Generalized anxiety disorder
Head | Psychiatry | Generalized anxiety disorder (Disease)
Generalized anxiety disorder (GAD) causes its sufferers chronic and exaggerated worry and tension that seem to have no substantial cause. People with generalized anxiety disorder often worry excessively about health, money, family, or work, and continually anticipate disaster.
Although GAD may be accompanied by depression, substance abuse, or another anxiety disorder, impairment is usually mild, except in severe cases. Generally, people with this disorder do not: feel too restricted in social settings; feel too restricted on the job; avoid certain situations.
The following are the most common symptoms of GAD. However, each individual may experience symptoms differently. Symptoms may include:
(1) Trouble falling or staying asleep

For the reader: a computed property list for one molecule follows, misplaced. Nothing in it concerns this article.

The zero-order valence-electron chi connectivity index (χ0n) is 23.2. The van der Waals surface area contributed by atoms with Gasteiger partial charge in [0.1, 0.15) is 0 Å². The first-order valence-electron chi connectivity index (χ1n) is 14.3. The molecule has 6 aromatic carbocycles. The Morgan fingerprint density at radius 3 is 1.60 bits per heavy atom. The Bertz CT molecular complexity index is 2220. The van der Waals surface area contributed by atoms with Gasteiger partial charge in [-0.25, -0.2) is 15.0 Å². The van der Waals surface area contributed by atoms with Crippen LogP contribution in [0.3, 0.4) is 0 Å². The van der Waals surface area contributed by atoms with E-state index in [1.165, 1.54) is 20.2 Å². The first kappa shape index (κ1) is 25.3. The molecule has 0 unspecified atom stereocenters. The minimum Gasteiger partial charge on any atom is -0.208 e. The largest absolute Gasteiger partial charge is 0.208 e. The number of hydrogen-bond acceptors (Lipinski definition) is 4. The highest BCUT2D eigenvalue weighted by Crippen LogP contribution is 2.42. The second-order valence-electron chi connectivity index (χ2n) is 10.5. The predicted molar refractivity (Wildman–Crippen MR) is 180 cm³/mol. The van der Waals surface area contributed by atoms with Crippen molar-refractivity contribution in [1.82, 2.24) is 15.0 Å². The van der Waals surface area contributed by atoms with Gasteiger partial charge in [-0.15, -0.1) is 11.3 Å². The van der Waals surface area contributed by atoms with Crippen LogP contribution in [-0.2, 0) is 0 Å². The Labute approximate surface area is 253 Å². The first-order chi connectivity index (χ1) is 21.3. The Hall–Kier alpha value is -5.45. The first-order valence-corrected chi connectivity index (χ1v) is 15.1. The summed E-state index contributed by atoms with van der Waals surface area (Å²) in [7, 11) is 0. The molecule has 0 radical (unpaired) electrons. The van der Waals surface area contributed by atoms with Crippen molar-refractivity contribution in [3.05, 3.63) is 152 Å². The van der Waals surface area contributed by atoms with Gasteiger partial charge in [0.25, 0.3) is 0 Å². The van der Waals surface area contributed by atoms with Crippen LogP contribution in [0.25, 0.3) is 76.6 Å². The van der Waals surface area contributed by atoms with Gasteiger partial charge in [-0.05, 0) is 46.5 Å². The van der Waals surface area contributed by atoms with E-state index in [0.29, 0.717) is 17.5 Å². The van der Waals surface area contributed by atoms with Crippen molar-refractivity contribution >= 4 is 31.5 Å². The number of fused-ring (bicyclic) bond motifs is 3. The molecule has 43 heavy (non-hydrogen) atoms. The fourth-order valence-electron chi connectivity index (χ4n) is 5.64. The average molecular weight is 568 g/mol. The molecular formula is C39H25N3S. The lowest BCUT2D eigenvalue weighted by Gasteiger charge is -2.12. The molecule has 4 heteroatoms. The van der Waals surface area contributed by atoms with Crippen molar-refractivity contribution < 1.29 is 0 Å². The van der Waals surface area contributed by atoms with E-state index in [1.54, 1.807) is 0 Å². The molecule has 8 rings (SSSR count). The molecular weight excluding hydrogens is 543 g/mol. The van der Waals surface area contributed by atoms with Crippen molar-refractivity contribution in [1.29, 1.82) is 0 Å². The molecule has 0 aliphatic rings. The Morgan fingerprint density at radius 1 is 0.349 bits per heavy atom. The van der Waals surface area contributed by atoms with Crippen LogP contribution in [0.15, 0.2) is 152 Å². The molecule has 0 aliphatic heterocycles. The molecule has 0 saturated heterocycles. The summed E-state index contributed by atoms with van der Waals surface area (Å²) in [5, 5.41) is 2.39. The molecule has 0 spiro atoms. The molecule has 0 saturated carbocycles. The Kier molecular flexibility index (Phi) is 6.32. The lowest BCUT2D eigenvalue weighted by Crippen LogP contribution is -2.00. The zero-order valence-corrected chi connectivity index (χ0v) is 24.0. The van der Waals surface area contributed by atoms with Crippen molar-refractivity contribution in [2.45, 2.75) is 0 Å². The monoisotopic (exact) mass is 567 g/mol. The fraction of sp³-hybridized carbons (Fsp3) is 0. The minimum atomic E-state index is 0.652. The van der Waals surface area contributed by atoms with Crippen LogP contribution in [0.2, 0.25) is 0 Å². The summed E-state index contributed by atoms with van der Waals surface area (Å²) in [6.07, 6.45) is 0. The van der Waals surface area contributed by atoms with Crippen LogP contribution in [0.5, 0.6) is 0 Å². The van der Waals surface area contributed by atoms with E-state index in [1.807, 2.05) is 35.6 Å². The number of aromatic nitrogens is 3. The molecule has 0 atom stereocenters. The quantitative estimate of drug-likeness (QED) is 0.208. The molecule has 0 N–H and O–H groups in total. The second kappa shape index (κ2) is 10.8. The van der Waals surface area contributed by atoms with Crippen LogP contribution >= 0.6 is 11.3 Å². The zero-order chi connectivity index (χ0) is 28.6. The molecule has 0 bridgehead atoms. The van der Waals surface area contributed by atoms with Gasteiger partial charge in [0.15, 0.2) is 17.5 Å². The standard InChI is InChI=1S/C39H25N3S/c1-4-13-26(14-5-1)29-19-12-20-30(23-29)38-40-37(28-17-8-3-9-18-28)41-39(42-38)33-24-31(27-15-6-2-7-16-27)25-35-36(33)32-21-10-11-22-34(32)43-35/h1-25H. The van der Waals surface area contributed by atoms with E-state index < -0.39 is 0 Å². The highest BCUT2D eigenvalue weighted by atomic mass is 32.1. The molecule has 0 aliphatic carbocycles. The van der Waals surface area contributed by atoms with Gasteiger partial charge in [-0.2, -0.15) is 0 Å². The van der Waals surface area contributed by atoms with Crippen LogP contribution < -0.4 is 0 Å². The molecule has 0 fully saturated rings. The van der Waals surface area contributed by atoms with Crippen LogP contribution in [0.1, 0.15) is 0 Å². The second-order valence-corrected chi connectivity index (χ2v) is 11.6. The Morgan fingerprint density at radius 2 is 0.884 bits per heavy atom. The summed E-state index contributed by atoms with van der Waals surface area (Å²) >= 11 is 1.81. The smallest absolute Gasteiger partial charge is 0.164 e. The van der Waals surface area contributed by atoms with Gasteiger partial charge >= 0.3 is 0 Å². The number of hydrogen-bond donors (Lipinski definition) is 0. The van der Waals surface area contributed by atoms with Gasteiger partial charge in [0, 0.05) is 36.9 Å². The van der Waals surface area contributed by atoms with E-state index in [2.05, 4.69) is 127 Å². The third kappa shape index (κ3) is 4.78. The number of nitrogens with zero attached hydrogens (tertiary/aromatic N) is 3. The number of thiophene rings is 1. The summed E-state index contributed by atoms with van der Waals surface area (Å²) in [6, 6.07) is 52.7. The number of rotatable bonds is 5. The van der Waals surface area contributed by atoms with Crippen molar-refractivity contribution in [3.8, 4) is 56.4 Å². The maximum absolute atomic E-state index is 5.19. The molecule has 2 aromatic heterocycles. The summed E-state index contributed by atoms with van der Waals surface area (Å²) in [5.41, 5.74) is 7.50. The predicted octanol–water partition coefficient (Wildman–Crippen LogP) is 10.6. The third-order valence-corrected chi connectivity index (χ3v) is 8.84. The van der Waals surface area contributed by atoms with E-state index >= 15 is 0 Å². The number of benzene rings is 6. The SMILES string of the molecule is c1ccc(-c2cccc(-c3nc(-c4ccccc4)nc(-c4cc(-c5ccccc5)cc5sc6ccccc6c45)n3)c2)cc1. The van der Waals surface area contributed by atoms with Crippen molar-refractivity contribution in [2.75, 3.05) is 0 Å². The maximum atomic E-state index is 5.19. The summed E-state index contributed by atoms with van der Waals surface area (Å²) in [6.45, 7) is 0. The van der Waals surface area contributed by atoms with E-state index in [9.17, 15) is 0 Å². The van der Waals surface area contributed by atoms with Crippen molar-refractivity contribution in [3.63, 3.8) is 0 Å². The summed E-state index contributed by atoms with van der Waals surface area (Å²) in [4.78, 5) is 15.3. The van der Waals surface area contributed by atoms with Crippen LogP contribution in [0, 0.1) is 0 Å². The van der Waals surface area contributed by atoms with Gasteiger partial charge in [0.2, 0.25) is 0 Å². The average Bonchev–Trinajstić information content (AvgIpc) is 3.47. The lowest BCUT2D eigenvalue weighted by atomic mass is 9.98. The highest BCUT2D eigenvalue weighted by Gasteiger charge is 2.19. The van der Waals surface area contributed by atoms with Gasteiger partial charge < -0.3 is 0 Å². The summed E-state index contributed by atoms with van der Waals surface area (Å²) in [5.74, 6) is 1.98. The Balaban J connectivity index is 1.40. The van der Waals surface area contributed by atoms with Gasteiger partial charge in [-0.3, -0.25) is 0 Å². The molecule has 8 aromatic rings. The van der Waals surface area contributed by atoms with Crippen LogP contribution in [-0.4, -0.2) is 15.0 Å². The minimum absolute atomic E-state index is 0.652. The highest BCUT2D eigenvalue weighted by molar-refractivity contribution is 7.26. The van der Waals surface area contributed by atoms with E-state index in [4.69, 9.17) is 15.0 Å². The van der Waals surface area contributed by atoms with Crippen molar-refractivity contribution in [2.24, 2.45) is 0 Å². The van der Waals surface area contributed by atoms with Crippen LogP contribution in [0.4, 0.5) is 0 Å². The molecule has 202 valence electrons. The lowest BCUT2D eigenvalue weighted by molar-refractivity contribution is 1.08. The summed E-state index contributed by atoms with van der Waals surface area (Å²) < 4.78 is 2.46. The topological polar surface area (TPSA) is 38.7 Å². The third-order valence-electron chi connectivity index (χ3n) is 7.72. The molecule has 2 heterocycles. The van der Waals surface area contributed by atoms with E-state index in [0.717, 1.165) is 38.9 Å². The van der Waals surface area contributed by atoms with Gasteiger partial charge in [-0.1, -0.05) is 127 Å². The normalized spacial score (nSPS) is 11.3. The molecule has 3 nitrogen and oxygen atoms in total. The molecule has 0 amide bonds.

(4) Muscle tension
(8) Hot flashes
(9) Lightheadedness and/or difficulty breathing etc.
Causes and Risk factors
Anxiety disorders are common mental health problems that affect many people.
Approximately 25 per cent of the population have an anxiety disorder that warrants treatment at some time in their life and up to another 25 per cent have less severe anxieties such as fears of spider and snakes.
Some research suggests that GAD may run in families, and it may also grow worse during stress. GAD usually begins at an earlier age and symptoms may manifest themselves more slowly than in most other anxiety disorders.
People with this disorder usually realize that their anxiety is more intense than the situation warrants, but cannot rid themselves of these irrational concerns.
Diagnosis and Treatment
Treatments for GAD include medications and cognitive-behavioral therapy. ...